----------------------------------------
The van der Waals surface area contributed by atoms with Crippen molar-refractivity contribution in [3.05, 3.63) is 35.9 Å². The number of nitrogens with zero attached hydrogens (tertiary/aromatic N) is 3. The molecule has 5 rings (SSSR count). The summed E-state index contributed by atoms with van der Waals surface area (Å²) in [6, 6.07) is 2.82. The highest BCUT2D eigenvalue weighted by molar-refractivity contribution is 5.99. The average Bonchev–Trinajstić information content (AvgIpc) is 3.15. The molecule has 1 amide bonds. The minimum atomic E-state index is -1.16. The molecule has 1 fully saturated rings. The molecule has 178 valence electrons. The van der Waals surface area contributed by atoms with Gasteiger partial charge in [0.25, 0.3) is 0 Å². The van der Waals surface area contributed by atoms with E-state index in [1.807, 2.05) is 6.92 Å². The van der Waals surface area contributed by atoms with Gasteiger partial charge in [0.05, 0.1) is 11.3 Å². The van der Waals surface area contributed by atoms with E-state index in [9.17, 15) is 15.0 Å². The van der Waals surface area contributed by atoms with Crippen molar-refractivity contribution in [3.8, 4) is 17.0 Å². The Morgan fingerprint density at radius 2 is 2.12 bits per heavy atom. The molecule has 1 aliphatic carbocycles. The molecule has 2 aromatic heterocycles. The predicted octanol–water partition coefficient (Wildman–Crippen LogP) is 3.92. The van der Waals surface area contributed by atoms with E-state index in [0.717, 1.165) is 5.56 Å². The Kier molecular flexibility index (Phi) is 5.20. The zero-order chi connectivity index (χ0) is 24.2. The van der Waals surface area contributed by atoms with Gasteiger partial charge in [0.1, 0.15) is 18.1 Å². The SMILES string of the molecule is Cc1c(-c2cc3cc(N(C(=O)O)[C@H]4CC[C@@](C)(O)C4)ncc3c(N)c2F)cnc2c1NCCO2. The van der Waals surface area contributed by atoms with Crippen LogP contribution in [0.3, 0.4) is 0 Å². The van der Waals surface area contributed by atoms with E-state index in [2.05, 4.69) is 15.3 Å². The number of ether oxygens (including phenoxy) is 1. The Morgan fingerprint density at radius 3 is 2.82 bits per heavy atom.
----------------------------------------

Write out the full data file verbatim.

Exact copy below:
The van der Waals surface area contributed by atoms with Crippen molar-refractivity contribution in [3.05, 3.63) is 35.9 Å². The number of nitrogens with zero attached hydrogens (tertiary/aromatic N) is 3. The molecule has 5 rings (SSSR count). The summed E-state index contributed by atoms with van der Waals surface area (Å²) in [6, 6.07) is 2.82. The highest BCUT2D eigenvalue weighted by molar-refractivity contribution is 5.99. The average Bonchev–Trinajstić information content (AvgIpc) is 3.15. The molecule has 1 amide bonds. The minimum atomic E-state index is -1.16. The molecule has 1 fully saturated rings. The molecule has 178 valence electrons. The van der Waals surface area contributed by atoms with Gasteiger partial charge in [0.25, 0.3) is 0 Å². The van der Waals surface area contributed by atoms with E-state index in [1.807, 2.05) is 6.92 Å². The van der Waals surface area contributed by atoms with Gasteiger partial charge in [0.05, 0.1) is 11.3 Å². The van der Waals surface area contributed by atoms with E-state index in [9.17, 15) is 15.0 Å². The van der Waals surface area contributed by atoms with Crippen molar-refractivity contribution in [3.8, 4) is 17.0 Å². The Morgan fingerprint density at radius 2 is 2.12 bits per heavy atom. The molecule has 1 aliphatic carbocycles. The molecule has 2 aromatic heterocycles. The predicted octanol–water partition coefficient (Wildman–Crippen LogP) is 3.92. The van der Waals surface area contributed by atoms with E-state index in [0.717, 1.165) is 5.56 Å². The Kier molecular flexibility index (Phi) is 5.20. The zero-order chi connectivity index (χ0) is 24.2. The van der Waals surface area contributed by atoms with Gasteiger partial charge in [0.1, 0.15) is 18.1 Å². The SMILES string of the molecule is Cc1c(-c2cc3cc(N(C(=O)O)[C@H]4CC[C@@](C)(O)C4)ncc3c(N)c2F)cnc2c1NCCO2. The van der Waals surface area contributed by atoms with Crippen LogP contribution in [0.3, 0.4) is 0 Å². The van der Waals surface area contributed by atoms with E-state index in [2.05, 4.69) is 15.3 Å². The number of ether oxygens (including phenoxy) is 1. The Morgan fingerprint density at radius 3 is 2.82 bits per heavy atom.